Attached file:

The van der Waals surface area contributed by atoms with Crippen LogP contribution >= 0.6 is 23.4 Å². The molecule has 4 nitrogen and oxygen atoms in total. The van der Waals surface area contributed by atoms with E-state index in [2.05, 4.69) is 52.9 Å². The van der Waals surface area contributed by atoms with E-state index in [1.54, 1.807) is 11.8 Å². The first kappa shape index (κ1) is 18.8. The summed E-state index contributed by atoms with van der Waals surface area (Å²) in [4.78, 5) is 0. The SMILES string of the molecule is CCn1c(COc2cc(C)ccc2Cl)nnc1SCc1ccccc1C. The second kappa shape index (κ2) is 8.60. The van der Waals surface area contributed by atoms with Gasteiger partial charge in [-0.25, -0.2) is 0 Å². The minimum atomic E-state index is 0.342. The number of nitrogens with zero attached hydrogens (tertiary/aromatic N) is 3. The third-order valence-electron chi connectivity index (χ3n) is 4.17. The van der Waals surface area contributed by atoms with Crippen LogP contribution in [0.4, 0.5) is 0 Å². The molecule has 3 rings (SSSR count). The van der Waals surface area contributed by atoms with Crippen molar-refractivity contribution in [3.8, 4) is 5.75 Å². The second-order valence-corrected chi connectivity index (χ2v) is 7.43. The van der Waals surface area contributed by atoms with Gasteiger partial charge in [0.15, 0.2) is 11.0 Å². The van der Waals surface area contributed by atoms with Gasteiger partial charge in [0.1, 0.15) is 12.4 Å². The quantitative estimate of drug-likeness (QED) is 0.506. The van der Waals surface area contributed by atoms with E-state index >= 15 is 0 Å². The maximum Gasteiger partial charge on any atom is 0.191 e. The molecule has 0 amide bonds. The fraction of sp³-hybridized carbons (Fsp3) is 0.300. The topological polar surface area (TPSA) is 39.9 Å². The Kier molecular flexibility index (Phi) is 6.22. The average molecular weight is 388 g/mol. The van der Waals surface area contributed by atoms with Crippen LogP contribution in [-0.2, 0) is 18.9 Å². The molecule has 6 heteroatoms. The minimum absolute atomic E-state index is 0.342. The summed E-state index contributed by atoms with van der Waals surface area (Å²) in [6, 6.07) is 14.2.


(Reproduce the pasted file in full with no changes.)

The van der Waals surface area contributed by atoms with Crippen LogP contribution >= 0.6 is 23.4 Å². The molecule has 4 nitrogen and oxygen atoms in total. The van der Waals surface area contributed by atoms with E-state index in [2.05, 4.69) is 52.9 Å². The van der Waals surface area contributed by atoms with E-state index in [1.54, 1.807) is 11.8 Å². The first kappa shape index (κ1) is 18.8. The summed E-state index contributed by atoms with van der Waals surface area (Å²) in [4.78, 5) is 0. The SMILES string of the molecule is CCn1c(COc2cc(C)ccc2Cl)nnc1SCc1ccccc1C. The second kappa shape index (κ2) is 8.60. The van der Waals surface area contributed by atoms with Gasteiger partial charge in [-0.25, -0.2) is 0 Å². The minimum atomic E-state index is 0.342. The number of nitrogens with zero attached hydrogens (tertiary/aromatic N) is 3. The third-order valence-electron chi connectivity index (χ3n) is 4.17. The van der Waals surface area contributed by atoms with Crippen LogP contribution in [0.4, 0.5) is 0 Å². The molecule has 3 rings (SSSR count). The van der Waals surface area contributed by atoms with Crippen molar-refractivity contribution in [3.8, 4) is 5.75 Å². The second-order valence-corrected chi connectivity index (χ2v) is 7.43. The van der Waals surface area contributed by atoms with Gasteiger partial charge in [0.15, 0.2) is 11.0 Å². The van der Waals surface area contributed by atoms with Gasteiger partial charge in [0.1, 0.15) is 12.4 Å². The quantitative estimate of drug-likeness (QED) is 0.506. The van der Waals surface area contributed by atoms with E-state index >= 15 is 0 Å². The maximum Gasteiger partial charge on any atom is 0.191 e. The molecule has 0 amide bonds. The fraction of sp³-hybridized carbons (Fsp3) is 0.300. The topological polar surface area (TPSA) is 39.9 Å². The Kier molecular flexibility index (Phi) is 6.22. The average molecular weight is 388 g/mol. The van der Waals surface area contributed by atoms with Crippen LogP contribution in [-0.2, 0) is 18.9 Å². The molecule has 6 heteroatoms. The minimum absolute atomic E-state index is 0.342. The summed E-state index contributed by atoms with van der Waals surface area (Å²) in [6, 6.07) is 14.2.